8. Social Saturation
Forrester Research and others have reported on the Silicon Valley Social Media Bubble Burst: the social market is so saturated that there are few new markets for social startups to pursue. That’s a shame, but it also means social media marketers will have to get better and more creative with the existing tools. If your business has not already implemented a social media marketing (SMM) program, now is the time to start.
9. Alternative Blogging Platforms
Businesses can delight in the fact that there are many more options for blogging platforms on which to distribute original content – Tumblr and Overblog are among the most ‘social’. Businesses would be wise to look into alternatives like these that require very little custom design or back-end maintenance. They also reflect another trend: more concise content (keyword research can tremendously help with this), and an emphasis on photo and video content that is a proven best practice to get more shares.
10. Increased Role of the Community Manager
More businesses are realizing the need for a Social Media Community Manager as opposed to an all-in-one Chief Digital Officer. Social media marketing is not about making sure you simply post something to Facebook today; it’s a continuous act of participation and interaction, and you need that ‘round the clock commitment to develop a social media tone that conveys the right sentiment for your business and customer, to integrate online efforts, and stay on top of changes. It’s also the fastest way to get your business’s newsworthy items across the web and respond to customer feedback in real time.
11. Get Interesting!
Maybe you’ve heard the marketing mantra, “Put down the microphone and start listening”. Well, I don’t agree 100%. I think it’s more like “Put down the microphone when you’re supposed to listen, and when you do pick up the microphone, be interesting!” You cannot rely on anyone else to get your message across (unless you are the one in a million that creates something that “goes viral” – but admittedly, the mention of that phrase by someone who develops content with that in mind just makes me cringe). Share your message, but make it interesting. This means being selective in the social channels you use to share company information, adjusting your tone for different customer demographics, meeting customers on the platforms they use even if it feels uncomfortable, getting creative with contests and ways to reward those who do take the call to action, and more.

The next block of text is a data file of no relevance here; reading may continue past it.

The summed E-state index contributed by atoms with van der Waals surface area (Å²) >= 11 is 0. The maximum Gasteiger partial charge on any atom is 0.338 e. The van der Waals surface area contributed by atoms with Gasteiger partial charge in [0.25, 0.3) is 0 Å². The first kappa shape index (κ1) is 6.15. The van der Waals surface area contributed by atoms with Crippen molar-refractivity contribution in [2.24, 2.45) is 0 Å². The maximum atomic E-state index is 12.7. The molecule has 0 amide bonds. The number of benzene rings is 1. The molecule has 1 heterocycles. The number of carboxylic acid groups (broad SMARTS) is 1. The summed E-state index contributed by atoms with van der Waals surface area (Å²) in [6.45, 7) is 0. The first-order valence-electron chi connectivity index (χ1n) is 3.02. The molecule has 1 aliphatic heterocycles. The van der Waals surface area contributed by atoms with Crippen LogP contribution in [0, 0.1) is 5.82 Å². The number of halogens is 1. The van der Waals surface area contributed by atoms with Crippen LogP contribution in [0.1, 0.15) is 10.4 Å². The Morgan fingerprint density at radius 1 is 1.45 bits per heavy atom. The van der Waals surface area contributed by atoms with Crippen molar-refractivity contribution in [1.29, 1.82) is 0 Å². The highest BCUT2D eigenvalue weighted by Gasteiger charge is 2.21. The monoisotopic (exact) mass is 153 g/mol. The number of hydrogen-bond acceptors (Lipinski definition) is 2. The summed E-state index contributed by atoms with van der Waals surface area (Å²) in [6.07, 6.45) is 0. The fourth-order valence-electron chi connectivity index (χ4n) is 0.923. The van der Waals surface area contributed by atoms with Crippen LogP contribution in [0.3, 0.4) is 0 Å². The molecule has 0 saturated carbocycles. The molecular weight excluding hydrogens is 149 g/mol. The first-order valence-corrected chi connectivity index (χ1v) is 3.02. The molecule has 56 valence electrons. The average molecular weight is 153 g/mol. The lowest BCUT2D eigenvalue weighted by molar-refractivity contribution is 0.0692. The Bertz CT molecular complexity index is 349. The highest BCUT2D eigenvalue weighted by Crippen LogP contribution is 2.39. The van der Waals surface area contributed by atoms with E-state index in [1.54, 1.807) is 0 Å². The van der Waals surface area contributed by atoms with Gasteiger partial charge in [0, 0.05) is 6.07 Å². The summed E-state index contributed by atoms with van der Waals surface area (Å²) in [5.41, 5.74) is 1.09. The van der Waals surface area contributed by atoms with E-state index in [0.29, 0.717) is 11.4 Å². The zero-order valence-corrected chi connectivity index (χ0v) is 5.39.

12. Online Review Sites
I think we’re turning a corner where users jump to comment about your business only if they have something negative to say. One of my main takeaways from 2012 is that users are just as happy to share good feedback about your business – even if there is no prize or coupon for doing so! This applies to blogs as well where I’m happy to see “I would also add…” rather than “you forgot…” types of comments. I call this the “LinkedIn effect” because people are more aware that the comments they leave on social sites are a reflection of their business ¬– and the things you say on social media cannot be erased.
13. Keep It Professional
2012 saw an alarming number of corporate social media/PR crises unfold from the likes of Kitchen Aid to Chick-fil-A. I noticed the big mishaps fell into three categories:The person in charge of social media posted something inflammatory using the Company account instead of their own (doh!);The company tried to jump on board a trending topic without doing its research; The company got political. In 2013, businesses will take measures including more hiring of social media managers, better ‘listening’ software, and social strategy that address policy, appropriate corporate messaging, and protocols for branded social media sites.